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John Feaver

letter from the president

President John Feaver.How do we ensure that Oklahoma’s best and brightest students have access to its most rigorous and innovative college?

Throughout my tenure, I have asked and have heard this question echoed regularly by members of our faculty, our executive council, staff, alumni and even students. It is a question none of us can afford to take lightly as the answer is the key to USAO’s continued existence.

We do know it takes more than a textbook. More than a classroom. More than a body of like-minded students, all striving to realize their aspirations and ambitions. It takes more than a professor, however willing to sacrifice time and care to give those students the resources they need to excel.

It takes more than a department and more than any number of dedicated staff and administration officials, all pulling toward the best educational outcomes for the student body. It takes more than a dedicated Board of Regents and an engaged community of alumni.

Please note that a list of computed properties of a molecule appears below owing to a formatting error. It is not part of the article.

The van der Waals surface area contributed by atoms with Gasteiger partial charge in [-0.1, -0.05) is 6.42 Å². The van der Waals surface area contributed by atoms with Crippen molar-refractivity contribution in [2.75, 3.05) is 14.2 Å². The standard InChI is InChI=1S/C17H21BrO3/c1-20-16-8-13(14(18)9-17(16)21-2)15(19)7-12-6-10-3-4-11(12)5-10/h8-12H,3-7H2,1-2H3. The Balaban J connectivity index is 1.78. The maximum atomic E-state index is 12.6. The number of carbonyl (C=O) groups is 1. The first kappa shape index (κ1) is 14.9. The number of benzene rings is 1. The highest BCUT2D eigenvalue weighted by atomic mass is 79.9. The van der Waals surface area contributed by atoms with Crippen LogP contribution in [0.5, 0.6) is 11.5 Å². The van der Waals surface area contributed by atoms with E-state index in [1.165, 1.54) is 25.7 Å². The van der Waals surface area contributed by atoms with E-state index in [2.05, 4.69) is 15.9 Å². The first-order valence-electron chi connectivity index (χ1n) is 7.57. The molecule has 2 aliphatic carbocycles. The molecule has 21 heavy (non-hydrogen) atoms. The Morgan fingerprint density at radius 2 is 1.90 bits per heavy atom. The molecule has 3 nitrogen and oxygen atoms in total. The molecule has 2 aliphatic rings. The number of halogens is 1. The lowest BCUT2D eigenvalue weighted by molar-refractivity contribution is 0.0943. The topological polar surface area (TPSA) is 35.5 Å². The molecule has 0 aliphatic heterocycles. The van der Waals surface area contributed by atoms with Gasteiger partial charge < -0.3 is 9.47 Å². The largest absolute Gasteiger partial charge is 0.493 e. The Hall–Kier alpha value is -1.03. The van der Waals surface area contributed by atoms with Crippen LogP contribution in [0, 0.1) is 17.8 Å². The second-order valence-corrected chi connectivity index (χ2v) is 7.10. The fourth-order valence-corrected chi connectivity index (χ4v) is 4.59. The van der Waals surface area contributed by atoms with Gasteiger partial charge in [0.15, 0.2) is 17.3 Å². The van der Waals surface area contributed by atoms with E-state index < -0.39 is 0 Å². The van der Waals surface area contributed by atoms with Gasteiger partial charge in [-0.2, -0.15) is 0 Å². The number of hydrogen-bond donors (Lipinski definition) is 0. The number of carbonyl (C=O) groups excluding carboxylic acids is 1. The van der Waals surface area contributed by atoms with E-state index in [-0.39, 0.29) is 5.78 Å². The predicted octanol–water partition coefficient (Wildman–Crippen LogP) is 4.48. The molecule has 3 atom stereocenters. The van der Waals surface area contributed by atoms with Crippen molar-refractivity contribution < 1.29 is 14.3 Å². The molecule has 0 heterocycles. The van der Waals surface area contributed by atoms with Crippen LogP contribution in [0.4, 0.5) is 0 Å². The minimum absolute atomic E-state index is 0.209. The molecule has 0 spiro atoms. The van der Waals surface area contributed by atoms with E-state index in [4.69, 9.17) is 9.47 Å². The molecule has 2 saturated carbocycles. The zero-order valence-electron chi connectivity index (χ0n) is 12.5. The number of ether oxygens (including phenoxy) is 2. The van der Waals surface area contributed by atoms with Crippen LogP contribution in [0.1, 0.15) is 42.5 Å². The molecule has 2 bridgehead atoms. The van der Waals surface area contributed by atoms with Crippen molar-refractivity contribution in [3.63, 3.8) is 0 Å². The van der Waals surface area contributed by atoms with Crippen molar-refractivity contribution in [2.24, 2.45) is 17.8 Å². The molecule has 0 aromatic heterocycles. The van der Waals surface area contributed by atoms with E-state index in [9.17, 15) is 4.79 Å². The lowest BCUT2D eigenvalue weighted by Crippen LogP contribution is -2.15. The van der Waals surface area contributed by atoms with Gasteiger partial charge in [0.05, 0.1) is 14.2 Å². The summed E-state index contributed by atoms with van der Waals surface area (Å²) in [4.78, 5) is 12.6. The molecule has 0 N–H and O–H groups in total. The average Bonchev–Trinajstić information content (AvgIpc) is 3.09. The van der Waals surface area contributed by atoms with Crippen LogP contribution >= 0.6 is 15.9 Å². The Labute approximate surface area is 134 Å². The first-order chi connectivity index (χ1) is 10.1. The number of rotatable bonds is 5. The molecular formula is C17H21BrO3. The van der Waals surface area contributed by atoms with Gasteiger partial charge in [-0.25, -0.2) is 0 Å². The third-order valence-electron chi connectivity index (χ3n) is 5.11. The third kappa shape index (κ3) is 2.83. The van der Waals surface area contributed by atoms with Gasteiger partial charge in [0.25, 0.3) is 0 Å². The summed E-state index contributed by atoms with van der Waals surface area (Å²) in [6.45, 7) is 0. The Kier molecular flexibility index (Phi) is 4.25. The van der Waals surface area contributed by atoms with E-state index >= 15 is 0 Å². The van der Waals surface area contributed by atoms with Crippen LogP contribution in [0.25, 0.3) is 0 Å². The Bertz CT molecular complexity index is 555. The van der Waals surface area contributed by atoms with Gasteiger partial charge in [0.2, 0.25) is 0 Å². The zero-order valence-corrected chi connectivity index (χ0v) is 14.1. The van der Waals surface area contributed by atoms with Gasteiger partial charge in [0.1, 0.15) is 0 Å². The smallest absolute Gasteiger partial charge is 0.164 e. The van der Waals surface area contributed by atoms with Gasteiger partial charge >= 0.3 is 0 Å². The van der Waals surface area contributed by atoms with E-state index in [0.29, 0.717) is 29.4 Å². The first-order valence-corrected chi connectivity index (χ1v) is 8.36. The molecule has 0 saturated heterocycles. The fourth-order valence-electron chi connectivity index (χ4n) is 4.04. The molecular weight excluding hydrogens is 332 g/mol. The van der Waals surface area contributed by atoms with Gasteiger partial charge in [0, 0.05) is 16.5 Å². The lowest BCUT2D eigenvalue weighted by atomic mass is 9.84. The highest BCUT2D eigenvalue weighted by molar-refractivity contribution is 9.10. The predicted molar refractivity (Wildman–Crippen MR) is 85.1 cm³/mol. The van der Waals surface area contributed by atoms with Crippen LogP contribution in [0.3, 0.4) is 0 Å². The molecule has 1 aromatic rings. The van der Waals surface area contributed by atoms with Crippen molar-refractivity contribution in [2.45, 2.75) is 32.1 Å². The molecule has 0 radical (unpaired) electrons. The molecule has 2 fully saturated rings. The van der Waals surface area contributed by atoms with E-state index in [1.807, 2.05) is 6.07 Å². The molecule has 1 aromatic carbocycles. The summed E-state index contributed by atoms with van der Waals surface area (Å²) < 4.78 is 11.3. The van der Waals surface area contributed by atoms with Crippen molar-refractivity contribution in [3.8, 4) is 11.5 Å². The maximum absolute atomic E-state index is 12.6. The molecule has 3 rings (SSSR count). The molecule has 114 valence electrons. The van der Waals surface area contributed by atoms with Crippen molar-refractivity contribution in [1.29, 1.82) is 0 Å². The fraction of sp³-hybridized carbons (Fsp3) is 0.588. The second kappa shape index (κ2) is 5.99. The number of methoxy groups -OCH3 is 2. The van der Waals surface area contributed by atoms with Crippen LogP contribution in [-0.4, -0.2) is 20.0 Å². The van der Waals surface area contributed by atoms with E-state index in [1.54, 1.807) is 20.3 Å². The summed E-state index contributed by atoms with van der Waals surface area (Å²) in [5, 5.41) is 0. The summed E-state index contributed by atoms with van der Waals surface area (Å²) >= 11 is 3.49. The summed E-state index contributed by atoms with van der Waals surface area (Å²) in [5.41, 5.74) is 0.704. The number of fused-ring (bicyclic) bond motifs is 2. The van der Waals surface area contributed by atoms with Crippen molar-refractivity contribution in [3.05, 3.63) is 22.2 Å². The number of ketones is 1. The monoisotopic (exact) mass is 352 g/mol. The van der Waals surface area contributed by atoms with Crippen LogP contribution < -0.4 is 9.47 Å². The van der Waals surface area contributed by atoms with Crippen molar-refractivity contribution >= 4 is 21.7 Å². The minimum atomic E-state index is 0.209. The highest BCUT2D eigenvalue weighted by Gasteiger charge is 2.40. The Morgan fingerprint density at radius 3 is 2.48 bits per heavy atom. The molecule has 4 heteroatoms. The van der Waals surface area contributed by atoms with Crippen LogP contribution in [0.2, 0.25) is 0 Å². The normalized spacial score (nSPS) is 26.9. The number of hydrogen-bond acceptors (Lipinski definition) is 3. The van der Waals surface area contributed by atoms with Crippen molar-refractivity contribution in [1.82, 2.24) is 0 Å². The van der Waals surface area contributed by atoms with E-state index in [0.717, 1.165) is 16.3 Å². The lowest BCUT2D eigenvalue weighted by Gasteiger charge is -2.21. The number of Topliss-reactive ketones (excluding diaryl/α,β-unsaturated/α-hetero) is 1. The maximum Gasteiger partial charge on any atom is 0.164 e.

And, as I am reminded again and again, it takes more than a president.

It actually takes an entire college community to build the foundation from which we can attract the caliber of students that USAO’s mission and vision demand.

We are proud to be the only public liberal arts college in Oklahoma, but the time has come for a paradigm shift in the way we seek out those hard-working students who will be unafraid to ask questions, consider answers, yearn to make a difference, discover, inspire, succeed and most of all embrace opportunity for upward mobility.

In other words, students who are curious about the world. Because you know as well as I know that USAO IS a College for the Curious Mind.

About President Feaver

John H. Feaver became the 12th president of USAO on July 1, 2000.  Born on March 5, 1943, to Dr. J. Clayton and Margaret Feaver in Berea, Kentucky, John H. Feaver grew up in Norman, Oklahoma, where his father was a philosophy professor. He attended the Norman public schools and enrolled at the University of Oklahoma, where he majored in history and subsequently earned three degrees. His Bachelor of Arts was earned in 1965 and the Master of Arts in European history was awarded in 1968. He then entered military service and served in Vietnam, where he earned the Bronze Star for valor as a member of the U. S. Army Aviation Service. In 1974 he joined the OU faculty and taught United States and Asian histories. He earned a Ph. D. in history in 1980, and was appointed to the faculty at the University of Science and Arts of Oklahoma. He was a mainstay in the Interdisciplinary Studies Program for a number of years, and served as departmental and divisional chair in the social sciences. He was named Vice President for Academic Affairs in 1988 by the USAO Regents.